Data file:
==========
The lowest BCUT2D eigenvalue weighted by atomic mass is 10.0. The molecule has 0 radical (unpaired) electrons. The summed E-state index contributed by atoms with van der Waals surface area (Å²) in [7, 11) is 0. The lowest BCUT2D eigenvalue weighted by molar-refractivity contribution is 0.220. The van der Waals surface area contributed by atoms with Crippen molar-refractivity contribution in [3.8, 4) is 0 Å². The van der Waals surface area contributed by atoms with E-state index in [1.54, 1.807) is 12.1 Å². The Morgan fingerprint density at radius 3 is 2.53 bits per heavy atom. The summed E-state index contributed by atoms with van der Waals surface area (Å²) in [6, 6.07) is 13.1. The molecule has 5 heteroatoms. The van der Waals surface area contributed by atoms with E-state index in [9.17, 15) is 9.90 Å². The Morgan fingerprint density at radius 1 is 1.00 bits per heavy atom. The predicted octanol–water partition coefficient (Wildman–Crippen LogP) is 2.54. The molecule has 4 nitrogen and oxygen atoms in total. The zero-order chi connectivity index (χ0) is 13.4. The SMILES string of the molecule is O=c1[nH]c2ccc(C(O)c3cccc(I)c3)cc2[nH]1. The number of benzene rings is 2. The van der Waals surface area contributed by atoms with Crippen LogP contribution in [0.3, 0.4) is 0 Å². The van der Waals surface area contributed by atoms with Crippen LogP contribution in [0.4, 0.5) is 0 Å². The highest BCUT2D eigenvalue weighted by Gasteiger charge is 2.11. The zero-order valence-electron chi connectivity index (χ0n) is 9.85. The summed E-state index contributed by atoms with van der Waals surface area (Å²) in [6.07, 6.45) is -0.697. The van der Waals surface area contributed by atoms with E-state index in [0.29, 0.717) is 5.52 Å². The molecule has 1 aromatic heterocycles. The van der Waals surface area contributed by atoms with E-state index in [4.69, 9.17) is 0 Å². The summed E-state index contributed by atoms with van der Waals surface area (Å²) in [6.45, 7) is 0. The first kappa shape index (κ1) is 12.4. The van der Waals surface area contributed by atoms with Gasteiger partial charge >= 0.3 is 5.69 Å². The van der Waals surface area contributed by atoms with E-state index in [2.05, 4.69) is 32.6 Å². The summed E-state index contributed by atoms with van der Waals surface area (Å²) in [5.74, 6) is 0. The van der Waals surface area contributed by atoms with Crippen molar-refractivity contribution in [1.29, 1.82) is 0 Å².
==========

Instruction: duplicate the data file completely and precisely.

The lowest BCUT2D eigenvalue weighted by atomic mass is 10.0. The molecule has 0 radical (unpaired) electrons. The summed E-state index contributed by atoms with van der Waals surface area (Å²) in [7, 11) is 0. The lowest BCUT2D eigenvalue weighted by molar-refractivity contribution is 0.220. The van der Waals surface area contributed by atoms with Crippen molar-refractivity contribution in [3.8, 4) is 0 Å². The van der Waals surface area contributed by atoms with E-state index in [1.54, 1.807) is 12.1 Å². The Morgan fingerprint density at radius 3 is 2.53 bits per heavy atom. The summed E-state index contributed by atoms with van der Waals surface area (Å²) in [6, 6.07) is 13.1. The molecule has 5 heteroatoms. The van der Waals surface area contributed by atoms with E-state index in [9.17, 15) is 9.90 Å². The Morgan fingerprint density at radius 1 is 1.00 bits per heavy atom. The predicted octanol–water partition coefficient (Wildman–Crippen LogP) is 2.54. The molecule has 4 nitrogen and oxygen atoms in total. The zero-order chi connectivity index (χ0) is 13.4. The SMILES string of the molecule is O=c1[nH]c2ccc(C(O)c3cccc(I)c3)cc2[nH]1. The number of benzene rings is 2. The van der Waals surface area contributed by atoms with Crippen LogP contribution in [0.3, 0.4) is 0 Å². The van der Waals surface area contributed by atoms with Crippen LogP contribution in [0.4, 0.5) is 0 Å². The highest BCUT2D eigenvalue weighted by Gasteiger charge is 2.11. The zero-order valence-electron chi connectivity index (χ0n) is 9.85. The summed E-state index contributed by atoms with van der Waals surface area (Å²) in [6.07, 6.45) is -0.697. The van der Waals surface area contributed by atoms with E-state index in [0.29, 0.717) is 5.52 Å². The molecule has 1 aromatic heterocycles. The van der Waals surface area contributed by atoms with E-state index in [4.69, 9.17) is 0 Å². The summed E-state index contributed by atoms with van der Waals surface area (Å²) in [6.45, 7) is 0. The first kappa shape index (κ1) is 12.4. The van der Waals surface area contributed by atoms with Gasteiger partial charge >= 0.3 is 5.69 Å². The van der Waals surface area contributed by atoms with E-state index in [2.05, 4.69) is 32.6 Å². The summed E-state index contributed by atoms with van der Waals surface area (Å²) in [5.74, 6) is 0. The van der Waals surface area contributed by atoms with Crippen molar-refractivity contribution in [1.29, 1.82) is 0 Å².